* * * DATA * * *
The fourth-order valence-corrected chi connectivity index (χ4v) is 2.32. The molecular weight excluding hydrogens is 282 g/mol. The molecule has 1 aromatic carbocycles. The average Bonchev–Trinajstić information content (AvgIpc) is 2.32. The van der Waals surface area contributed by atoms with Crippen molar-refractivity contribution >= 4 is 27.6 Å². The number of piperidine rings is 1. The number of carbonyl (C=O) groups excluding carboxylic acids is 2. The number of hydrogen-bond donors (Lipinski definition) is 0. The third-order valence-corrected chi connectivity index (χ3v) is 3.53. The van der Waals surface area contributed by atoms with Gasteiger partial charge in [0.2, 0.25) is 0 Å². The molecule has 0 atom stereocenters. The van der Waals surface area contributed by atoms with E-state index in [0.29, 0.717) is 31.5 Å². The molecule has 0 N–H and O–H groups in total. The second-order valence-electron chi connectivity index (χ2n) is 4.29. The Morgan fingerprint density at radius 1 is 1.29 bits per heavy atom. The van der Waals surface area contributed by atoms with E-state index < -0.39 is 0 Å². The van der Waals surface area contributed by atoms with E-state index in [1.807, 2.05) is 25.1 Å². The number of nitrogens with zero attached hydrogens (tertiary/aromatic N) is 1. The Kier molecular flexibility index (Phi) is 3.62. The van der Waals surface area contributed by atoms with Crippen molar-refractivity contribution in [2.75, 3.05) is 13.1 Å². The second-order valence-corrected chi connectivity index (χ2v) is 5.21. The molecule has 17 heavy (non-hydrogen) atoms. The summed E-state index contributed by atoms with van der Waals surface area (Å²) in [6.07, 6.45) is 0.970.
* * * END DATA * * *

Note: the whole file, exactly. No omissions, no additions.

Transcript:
The fourth-order valence-corrected chi connectivity index (χ4v) is 2.32. The molecular weight excluding hydrogens is 282 g/mol. The molecule has 1 aromatic carbocycles. The average Bonchev–Trinajstić information content (AvgIpc) is 2.32. The van der Waals surface area contributed by atoms with Crippen molar-refractivity contribution >= 4 is 27.6 Å². The number of piperidine rings is 1. The number of carbonyl (C=O) groups excluding carboxylic acids is 2. The number of hydrogen-bond donors (Lipinski definition) is 0. The third-order valence-corrected chi connectivity index (χ3v) is 3.53. The van der Waals surface area contributed by atoms with Gasteiger partial charge in [0.2, 0.25) is 0 Å². The molecule has 0 atom stereocenters. The van der Waals surface area contributed by atoms with E-state index in [0.29, 0.717) is 31.5 Å². The molecule has 0 N–H and O–H groups in total. The second-order valence-electron chi connectivity index (χ2n) is 4.29. The Morgan fingerprint density at radius 1 is 1.29 bits per heavy atom. The van der Waals surface area contributed by atoms with E-state index < -0.39 is 0 Å². The van der Waals surface area contributed by atoms with E-state index in [1.807, 2.05) is 25.1 Å². The number of nitrogens with zero attached hydrogens (tertiary/aromatic N) is 1. The Kier molecular flexibility index (Phi) is 3.62. The van der Waals surface area contributed by atoms with Crippen molar-refractivity contribution in [2.75, 3.05) is 13.1 Å². The second-order valence-corrected chi connectivity index (χ2v) is 5.21. The molecule has 17 heavy (non-hydrogen) atoms. The summed E-state index contributed by atoms with van der Waals surface area (Å²) in [6.07, 6.45) is 0.970.